Last week, 15 year-olds shared with me that they hated praying. Not only did they hate praying, they didn’t believe that God answered prayers. They’ve prayed to pass test yet, they failed. They prayed for sneakers yet, never received them. Some of them even prayed for broken relationships that went unrestored. As I watched them wrestle with the desire to hear God but always feeling ignored, I began to pray to God to help me find a way to restore their faith in prayer and encourage them to try again.
Immediately, God told me to inspect their prayer life. I began to ask them: 1) When do you pray? 2) How often do you pray? 3) What do you pray for? 4) How do you pray? 5) What do you do after prayer? After engaging my questions, many began to admit some key things about their prayer life: They only prayed in church, they only prayed alone when they needed something, they only asked for things, and after prayer, they didn’t engage God in any other way.
I thought about how my prayer life, at times, has reflected this pattern. Talking to God when I wanted to, or when I “needed” to. Speaking to God when things were dire. Approaching his throne as if it was a 911 call instead of viewing it as the opportunity to have a conversation with the best friend I’ve ever had. During those periods of life, God seemed distant; He seemed as if He wasn’t listening. And while I felt like He was distant, I wonder how He felt when He heard my voice and knew it was for request and not relationship.
God is a generous God. Nevertheless, what I’ve realized about generosity is that, while it often breeds the building of strong mutually beneficial relationships with others, other times, being generous to the wrong people can foster one-way relationships where people expect from you, yet never give or, when people only come to you when there is a need. Sometimes people see the pureness of your giving and they exploit it for personal gain. We’ve probably all encountered these people at one point or another. Individuals who stick around but make more request than they do offers; and when you finally make a request of them, they never follow through. Or, people whose small talk, and presence always lead to a favor being asked or a question being posed. These encounters cause you to go from a place of feeling generous and being willing to give to feeling cold, used and withholding from with the very person you are interacting with. No one likes feeling used. Feeling like an ends to a mean is a debasing feeling that leads to hurt, anger, and even resentment.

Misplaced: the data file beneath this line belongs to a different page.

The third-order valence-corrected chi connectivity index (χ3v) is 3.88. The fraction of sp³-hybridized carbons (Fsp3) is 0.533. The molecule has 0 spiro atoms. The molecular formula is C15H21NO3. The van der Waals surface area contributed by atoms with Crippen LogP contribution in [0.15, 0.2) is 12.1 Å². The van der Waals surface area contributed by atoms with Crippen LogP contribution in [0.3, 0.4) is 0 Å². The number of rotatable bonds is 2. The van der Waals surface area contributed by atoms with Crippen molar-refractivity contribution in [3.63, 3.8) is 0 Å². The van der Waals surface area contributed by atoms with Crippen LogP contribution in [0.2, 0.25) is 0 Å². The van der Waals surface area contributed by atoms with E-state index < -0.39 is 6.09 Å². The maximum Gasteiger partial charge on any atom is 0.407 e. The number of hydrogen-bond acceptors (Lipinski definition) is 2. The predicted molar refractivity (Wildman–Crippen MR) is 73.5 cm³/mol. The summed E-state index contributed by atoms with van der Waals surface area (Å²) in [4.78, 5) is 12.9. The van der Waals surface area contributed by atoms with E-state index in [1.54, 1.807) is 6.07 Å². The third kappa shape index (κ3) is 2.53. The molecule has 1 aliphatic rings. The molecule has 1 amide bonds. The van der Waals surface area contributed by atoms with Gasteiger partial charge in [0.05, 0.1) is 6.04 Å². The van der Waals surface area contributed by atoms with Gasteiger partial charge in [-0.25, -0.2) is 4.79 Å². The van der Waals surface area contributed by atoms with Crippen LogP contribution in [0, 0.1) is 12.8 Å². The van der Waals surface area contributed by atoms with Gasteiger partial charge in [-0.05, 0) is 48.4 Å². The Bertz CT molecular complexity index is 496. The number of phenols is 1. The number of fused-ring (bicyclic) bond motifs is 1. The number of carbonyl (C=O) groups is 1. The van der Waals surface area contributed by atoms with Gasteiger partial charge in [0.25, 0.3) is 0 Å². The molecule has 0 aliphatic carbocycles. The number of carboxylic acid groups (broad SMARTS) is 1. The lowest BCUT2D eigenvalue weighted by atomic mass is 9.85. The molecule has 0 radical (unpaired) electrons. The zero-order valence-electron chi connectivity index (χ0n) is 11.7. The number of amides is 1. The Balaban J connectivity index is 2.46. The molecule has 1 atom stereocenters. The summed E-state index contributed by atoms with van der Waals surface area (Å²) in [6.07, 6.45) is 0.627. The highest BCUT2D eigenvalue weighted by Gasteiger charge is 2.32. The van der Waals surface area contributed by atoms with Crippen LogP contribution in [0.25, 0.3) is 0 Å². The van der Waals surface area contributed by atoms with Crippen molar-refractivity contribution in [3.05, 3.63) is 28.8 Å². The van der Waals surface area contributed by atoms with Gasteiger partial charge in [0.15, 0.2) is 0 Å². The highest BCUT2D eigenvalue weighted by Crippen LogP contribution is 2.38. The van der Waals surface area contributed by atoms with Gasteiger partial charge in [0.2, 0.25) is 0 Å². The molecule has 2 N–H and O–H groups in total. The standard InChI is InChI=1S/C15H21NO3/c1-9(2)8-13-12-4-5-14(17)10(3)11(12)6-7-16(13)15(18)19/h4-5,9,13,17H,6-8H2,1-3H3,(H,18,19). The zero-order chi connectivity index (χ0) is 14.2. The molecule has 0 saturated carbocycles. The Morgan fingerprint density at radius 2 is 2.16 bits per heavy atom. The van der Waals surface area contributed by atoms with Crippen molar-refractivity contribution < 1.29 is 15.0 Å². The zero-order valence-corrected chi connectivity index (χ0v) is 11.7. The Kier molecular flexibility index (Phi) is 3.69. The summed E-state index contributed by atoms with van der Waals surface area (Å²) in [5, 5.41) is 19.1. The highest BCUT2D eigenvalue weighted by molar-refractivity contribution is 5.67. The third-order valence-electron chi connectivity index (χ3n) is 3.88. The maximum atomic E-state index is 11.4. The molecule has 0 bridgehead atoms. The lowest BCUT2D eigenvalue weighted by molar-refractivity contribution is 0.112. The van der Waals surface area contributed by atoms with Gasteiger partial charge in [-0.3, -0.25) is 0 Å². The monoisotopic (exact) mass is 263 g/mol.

Could God feel this way when we only seek him to ask for the benefits of a relationship with him without actually doing the things required to build that relationship?
God does not interact with us the way we interact with each other. Even when we fail to remain consistent in prayer, God will not ignore us when we decide to call on him. Nevertheless, the lack of a genuine relationship with Christ built on constant communication and strong relationship can cause God not to be able to move in our lives the way that he would like. And, every time we reach out, we will always feel awkward, and unsure because we are not used to speaking with him and therefore, possibly be unsure of his voice.
For anyone struggling with their prayer life, I want to challenge you to begin to set aside time daily to pray and spend time with God. You will find that, like with any relationship, the more you spend time with him, the more you’ll understand his ways. You’ll even begin to realize that you do less asking and have more conversation. This means you’ll spend more time confiding in him about every aspect of your life. You’ll grow to truly value his advice and instruction and throughout your day you’ll be able to hear him more because you have become increasingly and acutely aware of his voice. If you feel like your prayer life is struggling again, I invite you to try again… with a different approach.
“Devote yourselves to prayer, being watchful and thankful.” – Colossians 4:2